Sometimes, the value assigned to one multiple choice variable suggests the answer to a subsequent multiple choice variable. For example, if “he” is selected as the value for multiple choice variable [he/she/it]. then, “him” or “his” may will be the selection for another multiple choice variable further down in the document if the same ‘actor’ is being referenced.
[He/she] went with [his/her] dog to the pet store because [he/she] wanted to buy [him/her] a new collar. Blue is [his/her] favorite color.
(Okay, grammarians, the last [him/her] and [his/her] sets could be better structured
to prevent noun confusion, but just play along with me here.)
Note that the first decision quite directly suggests the responses to the next two. (It does not suggest the response to the third and it may or may not suggest the response to the fourth).
Without a way to group the variables, the typical action of the Instant Database replacement scheme would assign the selection of the [he/she] multiple choice to all appearances of [he/she] throughout the document. That result, of course, is not 'okay.'
Pathagoras provides the 'way.' Simply add a short prefix to each related variable. We call this prefix a 'group name' and this group name allows you to connect related sets of multiple choice variables.
To add a group name to a multiple choice variable, type a letter, word or phrase between exclamation marks at the very beginning of each variable in the document you want to be in the group.
So the above could be rewritten:
[!Owner!He/she] went with [!owner!his/her] dog to the pet store because [!owner!he/she] wanted to buy [!dog!him/her] a new collar. Blue is [!owner!his/her] favorite color.
(Perhaps the last group name is supposed to be “[!dog!his/her]”?)
Once assigned, a ‘!group!’ links together all variables within the same group. The result is that the selection made for the first member of the group will trigger the answer to the remaining members of the group. This is so even when the variables are not identical. (The above example illustrates that. Of course, "his/her" is not identical to "he/she".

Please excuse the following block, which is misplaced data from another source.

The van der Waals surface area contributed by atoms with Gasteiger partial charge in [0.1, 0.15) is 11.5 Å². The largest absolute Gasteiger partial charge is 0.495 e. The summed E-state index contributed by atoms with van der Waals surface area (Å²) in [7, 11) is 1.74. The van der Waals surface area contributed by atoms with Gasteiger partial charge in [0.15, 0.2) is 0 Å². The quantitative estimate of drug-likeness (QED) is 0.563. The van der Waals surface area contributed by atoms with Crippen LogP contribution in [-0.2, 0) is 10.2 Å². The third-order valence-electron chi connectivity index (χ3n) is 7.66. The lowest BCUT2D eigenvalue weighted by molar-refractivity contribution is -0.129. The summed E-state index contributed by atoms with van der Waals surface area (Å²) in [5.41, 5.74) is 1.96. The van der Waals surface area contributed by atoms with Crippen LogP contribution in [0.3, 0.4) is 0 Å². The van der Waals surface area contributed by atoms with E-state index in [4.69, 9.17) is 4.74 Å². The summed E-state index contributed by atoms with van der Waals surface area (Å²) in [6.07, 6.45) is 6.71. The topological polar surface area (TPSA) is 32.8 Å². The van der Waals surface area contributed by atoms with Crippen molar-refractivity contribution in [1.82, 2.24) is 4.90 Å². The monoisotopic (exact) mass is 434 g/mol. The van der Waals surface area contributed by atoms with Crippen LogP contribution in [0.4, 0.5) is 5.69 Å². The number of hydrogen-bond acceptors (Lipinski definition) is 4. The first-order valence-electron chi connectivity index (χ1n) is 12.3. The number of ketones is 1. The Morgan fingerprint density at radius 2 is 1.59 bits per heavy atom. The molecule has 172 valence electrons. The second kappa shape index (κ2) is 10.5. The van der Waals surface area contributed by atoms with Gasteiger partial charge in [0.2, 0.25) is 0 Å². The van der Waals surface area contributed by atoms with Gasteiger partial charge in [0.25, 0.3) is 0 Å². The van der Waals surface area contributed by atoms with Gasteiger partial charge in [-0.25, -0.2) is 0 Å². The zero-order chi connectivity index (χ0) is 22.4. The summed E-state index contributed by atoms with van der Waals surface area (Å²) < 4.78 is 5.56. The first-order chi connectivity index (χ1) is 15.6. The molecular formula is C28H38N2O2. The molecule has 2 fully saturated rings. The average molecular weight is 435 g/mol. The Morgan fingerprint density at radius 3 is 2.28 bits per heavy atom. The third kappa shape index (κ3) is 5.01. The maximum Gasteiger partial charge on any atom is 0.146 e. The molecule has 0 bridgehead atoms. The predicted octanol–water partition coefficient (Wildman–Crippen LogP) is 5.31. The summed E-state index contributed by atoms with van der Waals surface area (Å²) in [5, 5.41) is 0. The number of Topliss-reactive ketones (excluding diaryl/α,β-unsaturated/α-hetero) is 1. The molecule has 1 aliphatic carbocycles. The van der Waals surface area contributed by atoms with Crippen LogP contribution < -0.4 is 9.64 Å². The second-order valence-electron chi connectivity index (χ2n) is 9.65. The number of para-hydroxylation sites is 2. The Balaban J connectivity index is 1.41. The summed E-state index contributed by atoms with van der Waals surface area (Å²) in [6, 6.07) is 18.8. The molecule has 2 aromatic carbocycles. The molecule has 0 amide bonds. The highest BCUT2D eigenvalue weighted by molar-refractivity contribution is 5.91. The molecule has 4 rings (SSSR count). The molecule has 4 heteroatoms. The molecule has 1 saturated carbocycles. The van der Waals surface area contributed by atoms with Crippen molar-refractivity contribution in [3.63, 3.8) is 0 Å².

After the document is scanned, the multiple choice provided appear in a drop down list at the right.
Drop down the list (1) and make a selection (2).
The other members of the group (but only of the specific group) are automatically chosen (3) below.
As you are designing groupings, don’t limit yourself to simple gender choices such as those above examples. Think big!
The [!actor!man/woman] went to the [!actor!ladies’/men’s] section of the department store to buy a [!actor!skirt/pair of pants] for [!actor!his/her] [!actor!wife/husband].
Try it. Copy and paste any of the above examples into a document. Run Instant Database (<Alt-D>) against them and see the results.
Keep the following in mind:
Keep the following concepts in mind:
•Groups are not limited to just pronouns. As the above examples illustrate, you can use group names for any multiple-choice collection.
•While an answer to the one element of the group needs to be provided by the end user, it does not matter which group member you click first.
•The result displayed for group members is typically based on the position of the answer in the list. It is not a calculated value.
•The group name can be anything. Short is better. A single word, or even a single letter, will work.
•The group name being what Word sees to determining the 'case' (ALL CAPS, Upper And Lower, lower case) of the replacement text, of the group name will control. The examples provided above illustrate this concept.
•Groups are not limited to just variables. You can use the !group names! method for <<*Options*>> and <<*Optional*>> text blocks. Click this link for more information.